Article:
The Office of Personnel Management finally tried to get ahead of the hearings and the bad news.
OPM released an eight-page plan to make a host of cyber improvements over the next six months, just before the second of three hearings this week focused on the massive data breach kicked off on Wednesday.
In the document, Archuleta detailed 15 steps OPM plans, starting with hiring a new cybersecurity advisor that will report directly to her.
“This cybersecurity advisor will work with the OPM chief information officer to manage ongoing response to the recent incidents, complete development of OPM’s plan to mitigate future incidents and assess whether long-term changes to OPM’s IT architecture are needed to ensure its assets are secure,” she said. “This individual is expected to be serving by Aug. 1.”
Archuleta also will hold a summit with private sector security experts in the coming weeks to help learn from their experiences and see if there are things OPM can borrow from their successes and failures.
She also said OPM will complete the deployment of two-factor authentication using smart identity cards for all employees to log-on to the network by Aug. 1.
OPM will review and plan to encrypt all databases that are on modern technology platforms and can accept encryption by July 15.
The agency wrote in the strategy that many of these actions are based on recommendations that have been provided by independent experts such as the agency’s inspector general, the Government Accountability Office (GAO) and other federal partners.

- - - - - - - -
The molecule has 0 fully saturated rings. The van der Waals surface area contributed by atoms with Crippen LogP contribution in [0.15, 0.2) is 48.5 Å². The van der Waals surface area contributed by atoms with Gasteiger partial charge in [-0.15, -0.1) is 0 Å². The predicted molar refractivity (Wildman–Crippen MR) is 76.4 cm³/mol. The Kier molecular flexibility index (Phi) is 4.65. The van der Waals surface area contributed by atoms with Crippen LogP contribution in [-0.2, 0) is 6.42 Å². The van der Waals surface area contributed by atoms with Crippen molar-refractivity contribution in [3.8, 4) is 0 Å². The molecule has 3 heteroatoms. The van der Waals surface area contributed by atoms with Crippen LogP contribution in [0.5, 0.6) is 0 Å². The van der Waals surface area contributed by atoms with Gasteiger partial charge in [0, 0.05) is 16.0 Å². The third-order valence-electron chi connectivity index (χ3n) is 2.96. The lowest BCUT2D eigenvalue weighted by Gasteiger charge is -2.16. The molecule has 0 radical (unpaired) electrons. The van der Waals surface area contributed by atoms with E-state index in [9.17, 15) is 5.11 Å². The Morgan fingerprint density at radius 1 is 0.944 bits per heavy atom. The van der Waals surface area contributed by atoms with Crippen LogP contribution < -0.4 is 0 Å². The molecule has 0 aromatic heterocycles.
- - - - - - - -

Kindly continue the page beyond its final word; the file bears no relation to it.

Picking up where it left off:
OPM IG Patrick McFarland said there are four steps the agency should take immediately to improve its cybersecurity.
Implement multi-factor authentication using smart identity cards.
Develop a comprehensive inventory of servers and databases
Implement encryption and data loss prevention tools
Proceed with their IT infrastructure modernization and overhaul.
Rep. Elijah Cummings (D-Md.) asked McFarland whether OPM’s new plans satisfy many of his concerns.
“No it doesn’t satisfy me as far as our concerns. We have a whole suitcase of concerns that we’ve identified in our reports,” McFarland said. “I think that the best way to explain or answer that question is that we are very frustrated that we ask for answers of OPM, it takes a long time to get answers. We ask definitive questions and we don’t necessarily get definitive answers.”
Many times during the hearings over the last two weeks, Archuleta assured lawmakers that she and OPM take cybersecurity seriously.
The plan, in many ways, is another example of her commitment.
“Director Archuleta has directed that these actions be carried out with all due speed, as further steps to protect the critical assets and data OPM is entrusted with are of the utmost urgency,” the document stated.
The plan comes on top of 23 other steps OPM has been taking over the last 19 months to improve its cyber posture. Archuleta and OPM CIO Donna Seymour told House and Senate lawmakers that the agency’s legacy systems, some running COBOL, made it difficult to implement the latest security tools.
OPM asked for an additional $21 million above its fiscal 2015 budget to complete its IT infrastructure upgrade program started in 2014.